Sloppy L.A. County Blamed for Four Murders

     LOS ANGELES (CN) - Los Angeles County's failure to keep tabs on violent felons released to relieve prison overcrowding led to the shooting deaths of four people, their survivors claim in court.
     Ka Pasasouk, a "highly dangerous" felon, shot to death Amanda Ghosshein, Roberto Navales, Teofilo Banayos, and Jennifer Kim "execution style" on Dec. 2, 2012, after they visited a Northridge boarding house to pick up a friend, the victims' families say in Superior Court.
     The wives, children and families of the victims say Pasasouk had been released from prison under California Assembly Bill 109, a prison realignment program created to tackle the chronic problem of California's jam-packed prisons.
     The law was enacted to address the U.S. Supreme Court 2011 ruling in Brown v. Plata, which found that prison overcrowding violated prisoners' Eighth Amendment protections from cruel and unusual punishment.
     Because all counties are required to classify and supervise felons released to the streets, Los Angeles County received extra money to help it create a classification system to supervise released inmates, according to the complaint.
     "On information and belief Los Angeles received these funds but did not classify nor implement a 'strict supervision' program," the complaint states.
     Despite his violent history and robbery and drug convictions, Pasasouk was not classified as a dangerous felon nor placed under strict supervision, the families claim. They say that if the county had followed the "mandatory provisions" of the law their loved ones might be alive today.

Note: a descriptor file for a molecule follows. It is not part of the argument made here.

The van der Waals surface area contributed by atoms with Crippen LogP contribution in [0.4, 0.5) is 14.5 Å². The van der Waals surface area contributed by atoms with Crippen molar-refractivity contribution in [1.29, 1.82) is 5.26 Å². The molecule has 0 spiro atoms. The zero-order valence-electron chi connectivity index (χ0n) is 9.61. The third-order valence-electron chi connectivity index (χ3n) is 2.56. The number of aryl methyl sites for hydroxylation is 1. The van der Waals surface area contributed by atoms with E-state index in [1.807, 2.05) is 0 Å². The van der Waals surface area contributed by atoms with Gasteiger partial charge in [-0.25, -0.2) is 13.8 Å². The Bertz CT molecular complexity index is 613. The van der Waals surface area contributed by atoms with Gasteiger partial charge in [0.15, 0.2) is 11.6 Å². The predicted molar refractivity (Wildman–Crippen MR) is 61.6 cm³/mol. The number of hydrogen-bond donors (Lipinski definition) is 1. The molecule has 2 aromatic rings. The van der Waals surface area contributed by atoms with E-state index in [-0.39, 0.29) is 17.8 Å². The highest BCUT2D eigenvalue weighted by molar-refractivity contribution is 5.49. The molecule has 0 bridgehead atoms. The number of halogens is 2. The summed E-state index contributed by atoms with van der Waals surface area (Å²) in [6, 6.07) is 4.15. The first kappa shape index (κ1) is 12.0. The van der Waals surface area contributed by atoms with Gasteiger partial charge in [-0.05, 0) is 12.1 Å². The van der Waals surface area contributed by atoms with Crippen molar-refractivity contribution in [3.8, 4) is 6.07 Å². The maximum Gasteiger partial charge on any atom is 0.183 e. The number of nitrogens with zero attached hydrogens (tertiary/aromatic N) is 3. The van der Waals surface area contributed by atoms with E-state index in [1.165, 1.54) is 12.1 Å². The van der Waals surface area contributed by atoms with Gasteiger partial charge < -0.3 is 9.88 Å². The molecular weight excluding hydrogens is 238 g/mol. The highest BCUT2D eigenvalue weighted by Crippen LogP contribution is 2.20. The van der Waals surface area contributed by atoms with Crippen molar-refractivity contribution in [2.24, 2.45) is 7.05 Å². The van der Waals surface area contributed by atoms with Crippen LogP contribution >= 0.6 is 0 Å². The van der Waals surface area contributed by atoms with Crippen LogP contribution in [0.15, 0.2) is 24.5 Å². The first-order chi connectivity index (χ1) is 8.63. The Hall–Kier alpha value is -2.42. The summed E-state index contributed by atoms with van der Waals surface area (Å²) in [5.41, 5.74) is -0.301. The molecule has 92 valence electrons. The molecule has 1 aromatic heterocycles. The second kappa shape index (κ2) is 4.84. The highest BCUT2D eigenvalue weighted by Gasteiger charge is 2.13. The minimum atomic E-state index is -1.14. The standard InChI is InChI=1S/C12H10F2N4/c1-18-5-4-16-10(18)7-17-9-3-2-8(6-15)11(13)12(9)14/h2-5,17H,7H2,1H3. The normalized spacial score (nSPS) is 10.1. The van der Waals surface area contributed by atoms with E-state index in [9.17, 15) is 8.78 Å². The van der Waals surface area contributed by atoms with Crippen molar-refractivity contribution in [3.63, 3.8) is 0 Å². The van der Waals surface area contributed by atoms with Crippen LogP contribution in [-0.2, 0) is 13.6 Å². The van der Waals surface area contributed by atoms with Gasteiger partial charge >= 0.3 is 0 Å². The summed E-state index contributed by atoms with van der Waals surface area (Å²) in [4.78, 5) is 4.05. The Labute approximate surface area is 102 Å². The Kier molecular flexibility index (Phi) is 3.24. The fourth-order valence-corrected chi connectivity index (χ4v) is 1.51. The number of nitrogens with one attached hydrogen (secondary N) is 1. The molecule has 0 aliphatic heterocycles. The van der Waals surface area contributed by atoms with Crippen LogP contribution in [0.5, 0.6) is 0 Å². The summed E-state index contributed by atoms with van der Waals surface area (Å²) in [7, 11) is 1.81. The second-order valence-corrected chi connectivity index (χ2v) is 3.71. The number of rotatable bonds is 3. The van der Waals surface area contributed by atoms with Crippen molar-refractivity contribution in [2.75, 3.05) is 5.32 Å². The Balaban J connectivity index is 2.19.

Released from prison two years ago, Pasasouk failed to show up for meetings with his probation officer in the first months of his release but no one tried to locate him, the families say in the lawsuit.
     After he was arrested for drug possession, the county told a judge that instead of going back into custody, Pasasouk should be sent to drug rehab, according to the complaint.
     Probation supervision began in November 2012. But Pasasouk quickly violated his probation when he failed to show up for the drug diversion program, the families say.
     "Probation took no action to locate him, have a warrant issued for his arrest or anything as required by the court and the mandatory provisions of A.B. 109," the complaint states.
     Pasasouk had found a room in an illegal boarding house, got ahold of a gun and was taking drugs again, the families say.
     A month later, Ghosshein, Navales, Banayos and Kim encountered the "drug crazed" Pasasouk when they went to the boarding house to pick up a friend, who they planned to take to Las Vegas for his birthday, according to the lawsuit.
     "Pasasouk accosted them with a handgun. forced them to their knees and began executing them for a wrongfully held belief that they had stolen his property," the complaint states.
     The families say the county is liable for failing to train deputies "in the placement of violent felons in a drug diversion program."
     They seek damages, punitive damages and costs for violation of the 14th Amendment, violation of mandatory duty, violation of custom, policy and practice, and premises liability.
     Pasasouk is awaiting trial.
     Named as defendants are Los Angeles County District Attorney's Office, District Attorney Jackie Lacey, Los Angeles County Probation Department, and Chief Probation Officer Jerry Powers.
     The plaintiffs are represented by Danilo Becerra of San Gabriel.